We may not feel as though mopping the floor, washing dishes or any other day-to-day tasks are worth paying attention to, but they’re all part of the music of life….

*For more on this, read ‘The flow state and how to get there

4. Mindfulness leads us to absorption

Mindfulness can be equated to two of the steps towards meditation, and a part of Patanjali’s Eight Limbs of Yoga, known as Dharana and Dhyana.

Dharana is translated as ‘holding’ or ‘holding steady’. It relates to holding something in our attention whilst practising the steps towards meditation, whether that thing is an object, a deity, the breath or a mantra. Many Tantric practices use a specific mantra or a yantra (a geometrical diagram, or any object, used as an aid to meditation in tantric worship) to focus on as a point of meditation. Each mantra or yantra represents a certain power or quality to be imbibed.

Dhyana is the action of becoming absorbed into the object of focus. Thought to be the penultimate stage of yoga, translating as ‘contemplation’ or ‘reflection’, this is the part where all other thoughts and distractions cease, and we are really truly there in that moment. 

5. Mindfulness teaches us to appreciate the Now

Mindfulnessis not a practice intended to take us away from the world and render us useless, it’s not something to ‘do’ for an hour each day and forget about. What mindfulness is, is a way to teach us about ourselves and the world around us, and to help us become kinder, stronger, more compassionate and useful human beings.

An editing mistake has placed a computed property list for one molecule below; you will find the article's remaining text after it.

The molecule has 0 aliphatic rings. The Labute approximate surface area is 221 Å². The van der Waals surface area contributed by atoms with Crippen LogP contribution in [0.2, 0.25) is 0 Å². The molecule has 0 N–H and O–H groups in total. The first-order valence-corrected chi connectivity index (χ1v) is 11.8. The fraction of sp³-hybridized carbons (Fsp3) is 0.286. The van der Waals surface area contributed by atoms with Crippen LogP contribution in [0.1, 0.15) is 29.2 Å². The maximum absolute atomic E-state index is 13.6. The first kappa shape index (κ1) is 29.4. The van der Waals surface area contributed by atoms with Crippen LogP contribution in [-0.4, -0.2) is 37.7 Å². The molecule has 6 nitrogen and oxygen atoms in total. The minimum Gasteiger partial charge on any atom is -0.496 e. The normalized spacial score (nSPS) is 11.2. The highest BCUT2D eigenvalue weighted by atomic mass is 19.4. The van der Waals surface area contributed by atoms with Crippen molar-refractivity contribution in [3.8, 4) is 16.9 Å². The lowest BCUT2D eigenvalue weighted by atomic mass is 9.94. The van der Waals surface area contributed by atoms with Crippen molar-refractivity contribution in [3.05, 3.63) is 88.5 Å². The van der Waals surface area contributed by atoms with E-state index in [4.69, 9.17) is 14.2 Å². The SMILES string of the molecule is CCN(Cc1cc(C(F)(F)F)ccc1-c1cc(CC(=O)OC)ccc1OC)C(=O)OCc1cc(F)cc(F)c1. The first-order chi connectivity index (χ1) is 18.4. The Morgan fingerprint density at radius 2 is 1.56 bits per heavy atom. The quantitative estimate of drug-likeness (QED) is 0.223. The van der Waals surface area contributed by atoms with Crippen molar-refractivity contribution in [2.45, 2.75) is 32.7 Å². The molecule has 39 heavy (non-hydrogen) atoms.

By practising mindfulness within everyday tasks, we can begin to bring the mind into a habit – since the mind and physical brain are so malleable and ‘plastic’ – of being more mindful in each situation we meet. The first step is to practise mindfulness with something simple, such as washing the dishes.

In Thich Nhat Hanh’s book The Miracle of Mindfulness’, he tells us one simple phrase which I have always remembered since reading it: “Wash the dishes to wash the dishes”….

How often do we hurry a task or duty, just to get it out of the way? How often do we do everyday things whilst thinking and planning the rest of life? To quote John Lennon; “Life is what happens to you while you’re busy making other plans”

Everyday mindfulness

To experience mindfulness for yourself, take a task you do every day and really ‘do’ it. Pay undivided attention to it and feel it. While washing up, for instance, feel the warmth of the water, the bubbles, the texture of the plates and cups. Wash up as an act of kindness to yourself and others.

Once you’ve practised things like this for a while, you may be able to apply this in other situations. When you’re in conversation, maybe you’ll really hear and focus on the person in front of you, rather than just waiting to speak. When you’re eating a meal, maybe you’ll stop and appreciate the tastes and nourishment of the meal. Maybe you’ll feel what it’s like to understand the point of life; to sing or dance while music is played….

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Emma Newlyn
Emma NewlynEmma is a 500hr registered yoga teacher, writer and holistic therapist based in Sussex, UK. With a passion for yoga philosophy and Ayurveda, she loves bringing these ancient methods to the modern world in an accessible and easy-to-implement way through her writing and courses. Emma leads the Yoga, Ayurveda & Holistic Health course based in the UK, giving students tools and techniques to enhance their health and wellbeing, and to help others do the same. www.emmanewlynyoga.com